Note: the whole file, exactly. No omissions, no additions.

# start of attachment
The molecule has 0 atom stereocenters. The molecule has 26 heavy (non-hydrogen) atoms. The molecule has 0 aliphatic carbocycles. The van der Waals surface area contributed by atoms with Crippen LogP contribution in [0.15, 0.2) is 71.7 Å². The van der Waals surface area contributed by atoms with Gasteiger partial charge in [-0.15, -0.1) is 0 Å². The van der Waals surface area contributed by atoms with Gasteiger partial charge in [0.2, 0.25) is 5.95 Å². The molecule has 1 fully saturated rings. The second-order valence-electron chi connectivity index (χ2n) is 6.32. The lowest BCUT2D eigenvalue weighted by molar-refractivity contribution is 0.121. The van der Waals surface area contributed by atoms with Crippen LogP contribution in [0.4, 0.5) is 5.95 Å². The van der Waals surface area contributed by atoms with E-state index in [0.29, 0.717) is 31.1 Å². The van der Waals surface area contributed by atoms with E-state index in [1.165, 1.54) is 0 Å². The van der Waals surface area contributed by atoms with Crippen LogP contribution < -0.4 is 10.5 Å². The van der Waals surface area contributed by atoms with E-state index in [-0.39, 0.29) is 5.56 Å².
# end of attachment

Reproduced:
The molecule has 0 atom stereocenters. The molecule has 26 heavy (non-hydrogen) atoms. The molecule has 0 aliphatic carbocycles. The van der Waals surface area contributed by atoms with Crippen LogP contribution in [0.15, 0.2) is 71.7 Å². The van der Waals surface area contributed by atoms with Gasteiger partial charge in [-0.15, -0.1) is 0 Å². The van der Waals surface area contributed by atoms with Gasteiger partial charge in [0.2, 0.25) is 5.95 Å². The molecule has 1 fully saturated rings. The second-order valence-electron chi connectivity index (χ2n) is 6.32. The lowest BCUT2D eigenvalue weighted by molar-refractivity contribution is 0.121. The van der Waals surface area contributed by atoms with Crippen LogP contribution in [0.4, 0.5) is 5.95 Å². The van der Waals surface area contributed by atoms with E-state index in [0.29, 0.717) is 31.1 Å². The van der Waals surface area contributed by atoms with E-state index in [1.165, 1.54) is 0 Å². The van der Waals surface area contributed by atoms with Crippen LogP contribution < -0.4 is 10.5 Å². The van der Waals surface area contributed by atoms with E-state index in [-0.39, 0.29) is 5.56 Å².